Lynchburg Journal of Medical Science
Obstetrics and Gynecology
Dr. Nancy Reid, DHSc, PA-C, DFAAPA
Objective: The purpose of this study was to evaluate vitamin D deficiency and insufficiency as one of the leading risk factors for preeclampsia, and possibly a simple, modifiable risk. Data sources: Three cohorts of gravid women between 1994-2010 in the United States, Canada, and Sweden.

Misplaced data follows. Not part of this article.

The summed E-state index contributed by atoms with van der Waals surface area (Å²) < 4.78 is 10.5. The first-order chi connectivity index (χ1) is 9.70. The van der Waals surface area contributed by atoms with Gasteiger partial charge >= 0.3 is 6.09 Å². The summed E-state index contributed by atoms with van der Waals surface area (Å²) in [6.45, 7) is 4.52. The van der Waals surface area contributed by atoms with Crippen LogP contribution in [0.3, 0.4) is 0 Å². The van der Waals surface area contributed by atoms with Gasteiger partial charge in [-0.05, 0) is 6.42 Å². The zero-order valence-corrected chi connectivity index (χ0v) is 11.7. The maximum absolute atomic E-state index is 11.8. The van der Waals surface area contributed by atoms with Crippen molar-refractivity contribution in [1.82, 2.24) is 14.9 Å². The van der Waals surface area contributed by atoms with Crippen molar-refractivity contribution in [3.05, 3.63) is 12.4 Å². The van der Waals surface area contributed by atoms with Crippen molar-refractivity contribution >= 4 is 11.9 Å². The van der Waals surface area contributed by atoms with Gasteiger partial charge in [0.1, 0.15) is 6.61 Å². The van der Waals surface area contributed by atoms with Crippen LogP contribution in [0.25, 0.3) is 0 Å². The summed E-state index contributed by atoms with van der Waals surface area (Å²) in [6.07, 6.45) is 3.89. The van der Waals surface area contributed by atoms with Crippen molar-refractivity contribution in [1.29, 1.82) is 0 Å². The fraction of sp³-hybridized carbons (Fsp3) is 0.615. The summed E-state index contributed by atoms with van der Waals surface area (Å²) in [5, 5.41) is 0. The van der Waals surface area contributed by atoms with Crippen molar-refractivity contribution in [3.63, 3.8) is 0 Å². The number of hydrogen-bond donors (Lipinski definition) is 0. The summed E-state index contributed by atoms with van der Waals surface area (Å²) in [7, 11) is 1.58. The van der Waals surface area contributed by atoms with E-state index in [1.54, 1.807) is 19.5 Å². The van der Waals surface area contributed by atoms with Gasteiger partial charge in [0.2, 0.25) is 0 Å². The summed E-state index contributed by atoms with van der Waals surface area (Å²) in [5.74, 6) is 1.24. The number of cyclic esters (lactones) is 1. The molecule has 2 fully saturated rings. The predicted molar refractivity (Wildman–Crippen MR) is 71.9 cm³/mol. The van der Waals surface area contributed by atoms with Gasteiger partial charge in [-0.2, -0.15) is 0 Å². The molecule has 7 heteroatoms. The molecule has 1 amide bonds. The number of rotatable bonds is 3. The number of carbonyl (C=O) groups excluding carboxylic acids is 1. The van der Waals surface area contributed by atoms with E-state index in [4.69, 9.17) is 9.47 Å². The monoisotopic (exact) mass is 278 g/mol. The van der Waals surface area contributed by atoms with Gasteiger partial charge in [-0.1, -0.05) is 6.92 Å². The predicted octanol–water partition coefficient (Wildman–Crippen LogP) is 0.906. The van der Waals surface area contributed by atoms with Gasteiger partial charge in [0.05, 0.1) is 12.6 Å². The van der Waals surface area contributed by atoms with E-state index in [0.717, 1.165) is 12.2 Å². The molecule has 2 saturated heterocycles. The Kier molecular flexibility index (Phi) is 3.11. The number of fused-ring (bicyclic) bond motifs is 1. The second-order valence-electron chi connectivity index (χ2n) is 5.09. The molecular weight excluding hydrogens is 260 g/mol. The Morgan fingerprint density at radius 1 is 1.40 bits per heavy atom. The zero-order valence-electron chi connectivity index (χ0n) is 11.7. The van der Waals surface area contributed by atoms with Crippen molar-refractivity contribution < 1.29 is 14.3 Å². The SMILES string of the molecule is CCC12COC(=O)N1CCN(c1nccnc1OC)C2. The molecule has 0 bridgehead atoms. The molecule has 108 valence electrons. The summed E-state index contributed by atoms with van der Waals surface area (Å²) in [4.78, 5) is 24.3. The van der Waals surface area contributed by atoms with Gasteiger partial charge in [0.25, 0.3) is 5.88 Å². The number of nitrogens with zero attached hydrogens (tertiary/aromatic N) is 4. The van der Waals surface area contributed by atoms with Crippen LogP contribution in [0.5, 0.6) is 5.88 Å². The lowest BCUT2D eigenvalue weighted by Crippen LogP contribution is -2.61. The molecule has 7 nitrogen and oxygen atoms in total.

Study eligibility criteria, appraisal, and synthesis methods: Gravid women had serum banked during the first and second trimester and maternal serum was measured for vitamin D 25(OH)D.
Results: With maternal serum concentration of vitamin D 25(OH)D over 50nmol per L there was a decline in the risk of preeclampsia.
Henschel K. Vitamin D Deficiency and its Association with Severe Preeclampsia. Lynchburg Journal of Medical Science. 2021; 3(3).
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